Celebrating the Jarrah tree this International Day of Forests

Celebrating the Jarrah tree this International Day of Forests

Our annual calendars are full of days marking the important people in our lives and beyond. But have you ever given thought to the plants that enhance our lives just as much? Perhaps this International Day of Forests, you might like to pause for a mindful moment and think about all the trees, woodlands and forests that cover our planet!

Each year, on 21st March, the UN declares the International Day of Forests, and in 2024, the theme is Forests and Innovation: New solutions for a better world. Organisers encourage individuals and local community groups to “undertake local, national and international efforts to organise activities involving forests and trees, such as tree planting campaigns”.

So, what better way for Necta & Hive to celebrate, than by highlighting the amazing Jarrah tree. Because as much as bees are essential for our honey production, they wouldn’t be able to create our Jarrah honey without the existence of the magnificent Jarrah tree.

Fun facts about the Jarrah tree

The Jarrah tree is part of the eucalyptus, or myrtle, family, and is native to Western Australia. It’s one of the six Western Australian Forest giants. Giants they may be, but it takes them a while to achieve this status – around 100 years in fact. They grow to around 40 or 50 meters high and can live for 450 years or more.

It only flowers every other year, when it produces beautiful clusters of white, ball shaped flowers with a glorious scent – that only last for a short period of time. Since local bees need these flowers to forage and collect nectar from, and given that they have to wait two years, the resulting honey is a very prestigious product to say the least.

The wonders of Jarrah honey

Jarrah honey is to Western Australia, what Manuka honey is to New Zealand. Granted, Manuka honey is more well known here in the UK, but we’re here to sing the praises of the superior Jarrah!

Jarrah honey consistently performs better than Manuka in independent tests into the antimicrobial power of active, healing honeys – often scoring up to 90% higher. Hydrogen peroxide might sound like something used in a hair salon (and you’d be right) but it’s also found in different concentrations in active, healing honey such as Jarrah – and it’s what gives this honey its healing, antimicrobial properties.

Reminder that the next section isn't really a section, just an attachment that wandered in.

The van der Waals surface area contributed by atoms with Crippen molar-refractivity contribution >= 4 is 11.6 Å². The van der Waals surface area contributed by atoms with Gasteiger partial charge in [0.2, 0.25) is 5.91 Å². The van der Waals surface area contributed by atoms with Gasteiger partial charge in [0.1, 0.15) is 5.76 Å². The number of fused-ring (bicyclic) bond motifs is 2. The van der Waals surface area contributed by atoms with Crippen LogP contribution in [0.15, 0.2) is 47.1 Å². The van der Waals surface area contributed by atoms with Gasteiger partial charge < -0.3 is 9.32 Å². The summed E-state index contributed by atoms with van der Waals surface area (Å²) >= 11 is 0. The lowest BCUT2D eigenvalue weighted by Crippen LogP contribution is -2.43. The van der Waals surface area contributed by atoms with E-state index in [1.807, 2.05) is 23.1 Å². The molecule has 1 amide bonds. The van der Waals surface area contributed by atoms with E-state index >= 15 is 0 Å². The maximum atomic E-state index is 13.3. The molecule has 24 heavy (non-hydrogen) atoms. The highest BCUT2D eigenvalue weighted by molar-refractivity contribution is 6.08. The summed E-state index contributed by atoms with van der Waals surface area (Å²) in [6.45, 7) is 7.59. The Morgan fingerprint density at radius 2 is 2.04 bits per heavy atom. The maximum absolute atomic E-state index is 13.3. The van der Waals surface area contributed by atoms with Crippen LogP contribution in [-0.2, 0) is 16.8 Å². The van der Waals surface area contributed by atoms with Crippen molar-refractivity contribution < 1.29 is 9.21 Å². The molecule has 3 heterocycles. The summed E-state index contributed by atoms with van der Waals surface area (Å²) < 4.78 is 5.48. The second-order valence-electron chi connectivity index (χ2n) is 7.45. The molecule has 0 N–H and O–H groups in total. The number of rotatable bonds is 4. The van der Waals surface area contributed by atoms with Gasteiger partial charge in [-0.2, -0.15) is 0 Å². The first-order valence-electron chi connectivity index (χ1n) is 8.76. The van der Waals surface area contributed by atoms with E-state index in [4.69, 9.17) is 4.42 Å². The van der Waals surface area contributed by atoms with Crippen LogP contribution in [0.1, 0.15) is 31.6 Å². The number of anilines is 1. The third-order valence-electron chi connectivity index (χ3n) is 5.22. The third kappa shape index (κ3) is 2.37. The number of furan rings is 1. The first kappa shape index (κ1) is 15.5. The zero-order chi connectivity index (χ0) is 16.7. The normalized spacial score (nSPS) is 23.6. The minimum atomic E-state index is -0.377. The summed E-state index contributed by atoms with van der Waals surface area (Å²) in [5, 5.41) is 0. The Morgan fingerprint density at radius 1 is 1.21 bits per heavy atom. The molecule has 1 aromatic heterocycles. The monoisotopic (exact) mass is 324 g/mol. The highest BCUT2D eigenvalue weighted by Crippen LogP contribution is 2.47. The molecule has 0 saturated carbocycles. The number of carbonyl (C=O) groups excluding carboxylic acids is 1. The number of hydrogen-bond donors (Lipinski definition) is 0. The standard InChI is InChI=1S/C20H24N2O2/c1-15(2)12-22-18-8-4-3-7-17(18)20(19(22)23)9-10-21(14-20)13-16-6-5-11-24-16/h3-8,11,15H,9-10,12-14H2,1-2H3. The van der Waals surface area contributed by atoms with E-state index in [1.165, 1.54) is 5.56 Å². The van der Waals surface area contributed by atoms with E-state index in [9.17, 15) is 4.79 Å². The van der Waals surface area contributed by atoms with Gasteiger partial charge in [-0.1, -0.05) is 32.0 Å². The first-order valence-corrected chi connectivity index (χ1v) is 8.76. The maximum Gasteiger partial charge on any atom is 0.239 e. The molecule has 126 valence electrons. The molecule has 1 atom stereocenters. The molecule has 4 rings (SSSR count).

It’s produced within the honey via a chemical reaction between the action of a naturally present enzyme called glucose oxidase (which is added to honey by the honey bees), the glucose in the honey and oxygen molecules from the water content of honey.

It’s the presence of hydrogen peroxide that gives Jarrah it’s antimicrobial properties – this means it can help to inhibit the growth of bacteria, viruses, fungi and yeasts, both in terms of wounds and internal infections.

When it comes to honey, you most definitely get what you pay for. Cheap, squeezy bottles of supermarket honey might seem cost effective. But if you’re consuming honey for its health properties, then honey that costs a few pounds simply won’t contain the beneficial compounds found in Jarrah honey. Plus, mass produced, cheap honeys are more than likely going to contain some level of sugar syrup to add to the runniness and ease of squeezability. So technically, they’re not even honey!

Jarrah honey is a dark, amber honey, rich in antioxidants and anti-inflammatory compounds with a flavour reminiscent of sweet caramel.

So what are you waiting for? Order yours today and see for yourself!